A Call to Serve
Many eighth-grade girls cover their binders with pictures of pop stars; Kristel Hallsson covered hers with fighter jets. “The military was my passion in life,” she says of her 11-year career in operations intelligence in the U.S. Air Force. “I wanted to be a part of it to protect my country.”
In 2009, Hallsson’s military service was reaching its conclusion, and she was considering becoming a paramedic. Then, during an operation in Afghanistan, two of her teammates were killed in combat. She listened to them die on the radio, unable to help. “That was the most helpless I have ever felt in my life,” Hallsson says. “More than anything else in the world, I wish I could have saved them.”
It was shortly after that she decided to become a doctor, to use the skills she’d developed in the military — staying calm under pressure, working closely with teammates and thriving in fast-paced situations — to save lives.
After earning an undergraduate degree in biology at Central Washington University on the G.I. Bill, Hallsson has just begun her first year of medical school at the UW School of Medicine’s Spokane, Wash., site on the Gonzaga University campus. A Washington native, she had no doubts about her choice. “The UW is the best medical school in the country!” she says.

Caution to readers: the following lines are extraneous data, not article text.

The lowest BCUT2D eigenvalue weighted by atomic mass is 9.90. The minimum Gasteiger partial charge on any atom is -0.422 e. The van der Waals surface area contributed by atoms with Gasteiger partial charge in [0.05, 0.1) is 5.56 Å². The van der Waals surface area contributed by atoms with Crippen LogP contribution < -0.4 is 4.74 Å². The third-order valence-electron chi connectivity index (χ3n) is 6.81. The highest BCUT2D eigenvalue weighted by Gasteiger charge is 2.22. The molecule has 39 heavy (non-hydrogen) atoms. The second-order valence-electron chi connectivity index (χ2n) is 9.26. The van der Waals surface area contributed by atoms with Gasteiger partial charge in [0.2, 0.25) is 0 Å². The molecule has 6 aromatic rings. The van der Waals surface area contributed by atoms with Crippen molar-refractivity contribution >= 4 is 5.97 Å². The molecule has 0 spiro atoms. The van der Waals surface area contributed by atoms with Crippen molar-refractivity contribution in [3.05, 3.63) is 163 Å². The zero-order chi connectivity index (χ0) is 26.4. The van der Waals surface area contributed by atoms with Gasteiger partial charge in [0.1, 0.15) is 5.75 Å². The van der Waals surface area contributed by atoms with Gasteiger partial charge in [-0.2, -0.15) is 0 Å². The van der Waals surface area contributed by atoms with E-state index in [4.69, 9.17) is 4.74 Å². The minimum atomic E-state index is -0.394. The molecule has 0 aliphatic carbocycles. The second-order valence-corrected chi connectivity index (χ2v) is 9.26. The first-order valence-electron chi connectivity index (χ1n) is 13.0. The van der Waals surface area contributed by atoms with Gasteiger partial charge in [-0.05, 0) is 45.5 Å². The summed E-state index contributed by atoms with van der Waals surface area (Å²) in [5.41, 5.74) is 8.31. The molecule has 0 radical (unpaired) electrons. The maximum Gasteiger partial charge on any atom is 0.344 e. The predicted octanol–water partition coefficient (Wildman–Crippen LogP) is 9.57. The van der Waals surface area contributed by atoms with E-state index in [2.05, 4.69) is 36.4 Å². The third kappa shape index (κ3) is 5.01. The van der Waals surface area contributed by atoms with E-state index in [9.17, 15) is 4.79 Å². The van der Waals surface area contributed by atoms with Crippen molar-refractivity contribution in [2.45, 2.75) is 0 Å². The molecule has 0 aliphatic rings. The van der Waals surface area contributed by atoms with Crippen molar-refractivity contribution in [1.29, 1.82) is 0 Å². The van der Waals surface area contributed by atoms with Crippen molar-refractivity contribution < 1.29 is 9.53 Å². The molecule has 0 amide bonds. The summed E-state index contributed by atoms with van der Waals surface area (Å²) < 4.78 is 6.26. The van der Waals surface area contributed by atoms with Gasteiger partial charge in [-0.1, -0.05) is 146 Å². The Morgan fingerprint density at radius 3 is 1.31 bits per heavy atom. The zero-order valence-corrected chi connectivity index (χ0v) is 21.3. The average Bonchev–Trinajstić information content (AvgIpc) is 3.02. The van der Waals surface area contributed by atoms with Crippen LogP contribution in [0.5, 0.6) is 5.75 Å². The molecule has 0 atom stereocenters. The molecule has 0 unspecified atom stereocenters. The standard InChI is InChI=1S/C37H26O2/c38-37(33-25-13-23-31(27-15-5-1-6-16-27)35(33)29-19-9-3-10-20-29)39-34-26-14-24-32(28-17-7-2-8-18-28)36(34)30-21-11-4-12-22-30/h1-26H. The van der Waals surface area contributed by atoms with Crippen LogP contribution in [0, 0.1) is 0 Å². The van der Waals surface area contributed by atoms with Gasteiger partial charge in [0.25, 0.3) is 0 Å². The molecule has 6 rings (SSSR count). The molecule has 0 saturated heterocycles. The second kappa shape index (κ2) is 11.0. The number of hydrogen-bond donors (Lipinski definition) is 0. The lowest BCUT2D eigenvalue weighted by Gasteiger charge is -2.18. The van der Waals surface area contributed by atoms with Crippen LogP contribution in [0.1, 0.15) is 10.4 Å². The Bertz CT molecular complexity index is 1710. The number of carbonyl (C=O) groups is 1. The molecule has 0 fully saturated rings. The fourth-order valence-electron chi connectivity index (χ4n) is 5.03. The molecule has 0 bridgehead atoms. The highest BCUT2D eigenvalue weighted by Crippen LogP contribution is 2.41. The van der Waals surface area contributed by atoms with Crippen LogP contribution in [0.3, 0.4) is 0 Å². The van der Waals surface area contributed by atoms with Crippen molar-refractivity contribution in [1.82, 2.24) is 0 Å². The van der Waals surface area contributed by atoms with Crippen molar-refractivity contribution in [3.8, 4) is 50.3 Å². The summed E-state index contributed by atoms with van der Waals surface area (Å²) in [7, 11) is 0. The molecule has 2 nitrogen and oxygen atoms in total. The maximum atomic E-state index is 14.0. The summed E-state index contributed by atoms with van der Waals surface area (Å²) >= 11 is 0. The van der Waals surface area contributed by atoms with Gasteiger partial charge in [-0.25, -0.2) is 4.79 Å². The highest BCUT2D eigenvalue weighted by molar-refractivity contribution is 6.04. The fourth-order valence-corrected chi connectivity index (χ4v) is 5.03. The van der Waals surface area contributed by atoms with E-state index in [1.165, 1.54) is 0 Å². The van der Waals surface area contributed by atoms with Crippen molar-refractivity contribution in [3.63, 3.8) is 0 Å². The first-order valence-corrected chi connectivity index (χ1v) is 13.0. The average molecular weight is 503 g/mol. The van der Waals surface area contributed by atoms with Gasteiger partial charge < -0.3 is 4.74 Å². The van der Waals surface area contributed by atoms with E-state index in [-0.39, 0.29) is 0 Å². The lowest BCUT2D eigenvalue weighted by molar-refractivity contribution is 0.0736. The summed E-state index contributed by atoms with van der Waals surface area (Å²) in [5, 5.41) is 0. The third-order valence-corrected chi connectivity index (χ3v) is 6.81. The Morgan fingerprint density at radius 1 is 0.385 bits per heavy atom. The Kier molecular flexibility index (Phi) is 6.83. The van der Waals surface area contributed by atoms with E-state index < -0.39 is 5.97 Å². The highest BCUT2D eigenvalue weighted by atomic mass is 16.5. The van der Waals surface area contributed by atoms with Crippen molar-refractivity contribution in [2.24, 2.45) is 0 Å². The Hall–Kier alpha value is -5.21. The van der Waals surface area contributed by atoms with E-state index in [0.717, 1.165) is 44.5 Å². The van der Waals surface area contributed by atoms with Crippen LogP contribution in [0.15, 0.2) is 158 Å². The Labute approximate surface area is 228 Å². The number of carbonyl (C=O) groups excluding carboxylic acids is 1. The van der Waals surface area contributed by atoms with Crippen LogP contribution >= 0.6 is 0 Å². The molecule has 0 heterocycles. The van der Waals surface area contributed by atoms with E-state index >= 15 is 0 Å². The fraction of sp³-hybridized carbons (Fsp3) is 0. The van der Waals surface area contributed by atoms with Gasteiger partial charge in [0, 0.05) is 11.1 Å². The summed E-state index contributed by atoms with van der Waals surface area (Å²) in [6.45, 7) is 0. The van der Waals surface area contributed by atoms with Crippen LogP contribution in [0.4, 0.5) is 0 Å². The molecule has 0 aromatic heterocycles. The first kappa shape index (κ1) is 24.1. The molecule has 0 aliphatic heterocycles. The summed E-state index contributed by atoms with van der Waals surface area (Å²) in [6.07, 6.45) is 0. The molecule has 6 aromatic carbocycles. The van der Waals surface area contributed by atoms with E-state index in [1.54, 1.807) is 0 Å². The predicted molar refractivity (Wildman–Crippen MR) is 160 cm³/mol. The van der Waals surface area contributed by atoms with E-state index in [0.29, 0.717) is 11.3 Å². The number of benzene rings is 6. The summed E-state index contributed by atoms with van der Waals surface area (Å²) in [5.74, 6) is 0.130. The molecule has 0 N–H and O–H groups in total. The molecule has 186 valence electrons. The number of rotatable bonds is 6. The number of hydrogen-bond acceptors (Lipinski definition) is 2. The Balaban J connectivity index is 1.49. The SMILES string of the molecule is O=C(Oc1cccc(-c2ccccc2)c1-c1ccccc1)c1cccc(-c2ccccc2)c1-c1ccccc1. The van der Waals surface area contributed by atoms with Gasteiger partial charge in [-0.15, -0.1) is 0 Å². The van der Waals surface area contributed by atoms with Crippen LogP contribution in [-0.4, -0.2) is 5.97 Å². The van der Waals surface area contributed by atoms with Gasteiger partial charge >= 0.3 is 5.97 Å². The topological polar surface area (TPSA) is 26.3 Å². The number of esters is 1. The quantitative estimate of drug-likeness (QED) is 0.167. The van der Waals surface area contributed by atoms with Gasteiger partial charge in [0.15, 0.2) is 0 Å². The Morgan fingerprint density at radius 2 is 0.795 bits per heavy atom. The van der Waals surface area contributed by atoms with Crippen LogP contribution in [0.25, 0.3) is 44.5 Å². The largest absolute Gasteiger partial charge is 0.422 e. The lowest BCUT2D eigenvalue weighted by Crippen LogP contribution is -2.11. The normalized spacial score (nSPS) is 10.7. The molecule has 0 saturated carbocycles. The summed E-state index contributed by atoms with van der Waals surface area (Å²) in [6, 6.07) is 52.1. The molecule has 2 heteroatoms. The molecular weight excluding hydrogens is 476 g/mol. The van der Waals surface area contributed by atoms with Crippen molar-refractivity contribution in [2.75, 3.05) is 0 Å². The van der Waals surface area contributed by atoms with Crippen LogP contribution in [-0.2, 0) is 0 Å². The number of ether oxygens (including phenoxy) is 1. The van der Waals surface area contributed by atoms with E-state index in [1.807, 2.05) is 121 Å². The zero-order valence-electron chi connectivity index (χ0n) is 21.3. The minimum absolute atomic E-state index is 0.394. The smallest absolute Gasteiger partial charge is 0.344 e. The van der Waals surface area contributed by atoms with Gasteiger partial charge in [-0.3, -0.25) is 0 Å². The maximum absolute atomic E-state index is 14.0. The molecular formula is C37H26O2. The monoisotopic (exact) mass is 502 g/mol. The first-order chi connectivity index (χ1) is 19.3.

Hallsson is part of the School’s Targeted Rural and Underserved Track (TRUST) program, designed to encourage and support students interested in working in rural areas in the five-state region of Washington, Wyoming, Alaska, Montana and Idaho. And although it’s too early to say for sure, Hallsson is leaning toward emergency medicine or OB-GYN as a specialty.
“I absolutely believe I made the right decision,” she says of her career change. “I want to be able to help people on their worst days and change their lives for the better.”